Unfunded state mandates draw attention of Shelby County Judge Allison Harbison
Austin – Members of the Deep East Texas County Commissioners and Judges Association met in Austin Tuesday just before the 86th Legislature was sworn in. Their main item of business was a briefing on the upcoming legislative session from the Senior Legislative Manager of the County Judges and Commissioners Association Rick Thompson and the General Counsel for the County Judges & Commissioners Association of Texas, Jim Allison. The focus of the discussion was potential legislative actions that would affect county government.
Allison gave the commissioners and judges a quick review of some of the issues expected to come up during the session. “Public Education funding is expected to be high on everyone’s priorities,” said Allison. ”Also, Governor Abbott and Lt. Governor Patrick are still talking about a property tax cap which could affect one of the few income sources for counties” added Thompson. Alliston stressed that Unfunded Mandates placed on the counties often drive the need to raise local taxes.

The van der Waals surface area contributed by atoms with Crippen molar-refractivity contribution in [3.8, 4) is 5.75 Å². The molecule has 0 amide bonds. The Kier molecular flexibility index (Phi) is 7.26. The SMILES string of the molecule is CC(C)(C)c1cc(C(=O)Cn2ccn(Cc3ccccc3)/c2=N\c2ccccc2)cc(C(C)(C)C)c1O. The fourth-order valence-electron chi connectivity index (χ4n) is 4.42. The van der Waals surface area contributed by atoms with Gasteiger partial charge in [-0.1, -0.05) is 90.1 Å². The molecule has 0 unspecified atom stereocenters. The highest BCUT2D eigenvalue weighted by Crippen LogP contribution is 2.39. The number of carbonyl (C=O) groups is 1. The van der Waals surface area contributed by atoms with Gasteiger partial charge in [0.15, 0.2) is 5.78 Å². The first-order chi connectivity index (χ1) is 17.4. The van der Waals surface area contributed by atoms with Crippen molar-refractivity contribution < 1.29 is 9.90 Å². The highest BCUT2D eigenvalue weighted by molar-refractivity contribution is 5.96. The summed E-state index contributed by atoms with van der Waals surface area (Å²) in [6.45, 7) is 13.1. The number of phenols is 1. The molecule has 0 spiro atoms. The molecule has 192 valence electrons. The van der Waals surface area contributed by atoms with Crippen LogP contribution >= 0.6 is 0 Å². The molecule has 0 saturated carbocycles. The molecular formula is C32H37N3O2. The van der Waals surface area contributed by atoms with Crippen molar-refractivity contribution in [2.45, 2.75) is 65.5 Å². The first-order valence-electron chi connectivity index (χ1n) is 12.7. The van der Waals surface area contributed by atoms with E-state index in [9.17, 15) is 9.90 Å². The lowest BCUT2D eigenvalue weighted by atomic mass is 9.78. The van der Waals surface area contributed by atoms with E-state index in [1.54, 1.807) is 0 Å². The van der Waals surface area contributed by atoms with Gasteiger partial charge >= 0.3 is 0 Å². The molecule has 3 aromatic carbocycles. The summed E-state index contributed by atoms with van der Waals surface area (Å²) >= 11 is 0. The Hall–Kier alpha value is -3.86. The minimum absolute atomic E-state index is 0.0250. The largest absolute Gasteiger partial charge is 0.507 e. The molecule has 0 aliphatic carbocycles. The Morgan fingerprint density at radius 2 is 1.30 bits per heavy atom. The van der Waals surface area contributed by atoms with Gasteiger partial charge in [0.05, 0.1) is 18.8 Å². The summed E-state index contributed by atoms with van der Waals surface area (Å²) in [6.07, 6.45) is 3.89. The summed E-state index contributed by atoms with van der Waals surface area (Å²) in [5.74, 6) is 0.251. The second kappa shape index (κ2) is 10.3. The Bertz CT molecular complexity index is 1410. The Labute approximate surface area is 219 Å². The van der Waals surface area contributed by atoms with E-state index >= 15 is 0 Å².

Shelby County Judge Allison Harbison agreed.
“On one hand, counties have very limited ways to generate operating funds, but property taxes are what most counties depend on for income. So it’s a double whammy when the state gives counties additional responsibilities without giving them a way to pay for the costs – and – then want to put additional limits on how we handle property taxes,” said Deep East Texas County Commissioners and Judges Association President, Shelby County Judge, Allison Harbison.
One of the most interesting changes this session involves the outcome of the recent general election. “This time the rural counties – not the folks living along Interstate 35 – are the ones that put the statewide office holders back in office,” said Allison, “and we’ll be reminding them.”
In wrapping up, Allison urged the commissioners and judges to get to know their legislators, and their staff, early in the session. “There have been over six-thousand bills pre-filed, fifteen hundred of them pertaining to county government. They will not have the time to research every one that comes up so they will need to be comfortable reaching out to reliable resources, like you, to tell them how the legislation would affect county government,” he concluded.